If repetition is the key to learning, you will learn a lot from this book. It keeps on repeating the most important aspects which in a way is good, since you will not forget them. The book itself gives a global view on Einstein’s special and general relativity theorems in a very simple and comprehensible way. There is little math involved, except for the last appendix of the book and still that is high school math that makes sense to everybody. So can a book about relativity do without math?
To be honest, the hardest thing about general relativity isn’t really the math (OK, so I’m lying), but the way of relative thinking, something that this book keeps focusing on. The reading itself is very easy and it scales from the easy chapters to the more difficult ones with easy. Wolfson explains why certain ways of thinking can be correct (enough) in a Newtonian world, but are incorrect in general relativity and how in the early 1900’s, Einstein and others have struggled with the exceptions that gravity gave.
Instead of finding excuses and exceptions for everything that didn’t obey the rules, Einstein truly started from scratch and gave the world a new insight that worked everywhere and for everything (also, that is still not completely true of course :) ). The book itself answers lots of theoretical questions that Einstein had to deal with: what would you see when you run with the speed of light next to a beam of light? Is Mercury special, or, maybe not so much after all. And maybe even most important questions: can we ever go faster than the speed of light and what is gravity?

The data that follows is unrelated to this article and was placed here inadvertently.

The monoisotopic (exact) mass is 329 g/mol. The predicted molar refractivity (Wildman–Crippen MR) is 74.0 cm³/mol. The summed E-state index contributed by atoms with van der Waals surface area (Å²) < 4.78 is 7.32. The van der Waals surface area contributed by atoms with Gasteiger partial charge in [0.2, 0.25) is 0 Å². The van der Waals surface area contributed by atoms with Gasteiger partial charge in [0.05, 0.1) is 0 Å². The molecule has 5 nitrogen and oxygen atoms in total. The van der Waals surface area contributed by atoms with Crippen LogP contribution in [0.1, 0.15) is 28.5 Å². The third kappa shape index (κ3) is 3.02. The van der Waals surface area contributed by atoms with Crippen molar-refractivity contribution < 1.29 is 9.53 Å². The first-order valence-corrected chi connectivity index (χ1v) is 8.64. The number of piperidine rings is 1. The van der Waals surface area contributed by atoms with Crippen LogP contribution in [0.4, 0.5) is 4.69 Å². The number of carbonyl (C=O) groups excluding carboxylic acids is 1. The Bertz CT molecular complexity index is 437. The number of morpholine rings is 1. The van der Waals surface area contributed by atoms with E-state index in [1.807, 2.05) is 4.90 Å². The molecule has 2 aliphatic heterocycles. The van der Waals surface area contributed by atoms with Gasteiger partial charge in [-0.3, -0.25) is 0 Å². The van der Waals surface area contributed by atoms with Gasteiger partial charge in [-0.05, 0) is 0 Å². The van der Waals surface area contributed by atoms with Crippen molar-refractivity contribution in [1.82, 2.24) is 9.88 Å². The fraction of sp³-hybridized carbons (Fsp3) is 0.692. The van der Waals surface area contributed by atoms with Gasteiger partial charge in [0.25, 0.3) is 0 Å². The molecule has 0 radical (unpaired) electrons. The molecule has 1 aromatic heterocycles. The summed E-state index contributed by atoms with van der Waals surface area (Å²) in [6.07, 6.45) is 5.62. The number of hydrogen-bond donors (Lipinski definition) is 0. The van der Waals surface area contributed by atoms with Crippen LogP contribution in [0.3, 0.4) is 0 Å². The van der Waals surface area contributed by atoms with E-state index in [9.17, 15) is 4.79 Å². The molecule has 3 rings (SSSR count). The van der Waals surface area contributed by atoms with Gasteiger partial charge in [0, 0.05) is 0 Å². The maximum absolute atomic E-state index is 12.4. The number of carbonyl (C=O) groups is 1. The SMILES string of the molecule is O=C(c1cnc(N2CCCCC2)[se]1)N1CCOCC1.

If you want to start reading up on general relativity, this book is a very good start: simple, to the point, and it gives you exactly the way of thinking to move forward to the more complex books. But then again, you might not like it, since everything, including my review is relative :) The repetition of certain aspects can become annoying from time to time, especially when you get them after the second time, but luckily there aren’t that many of them inside the book.
|Simply Einstein: Relativity demystified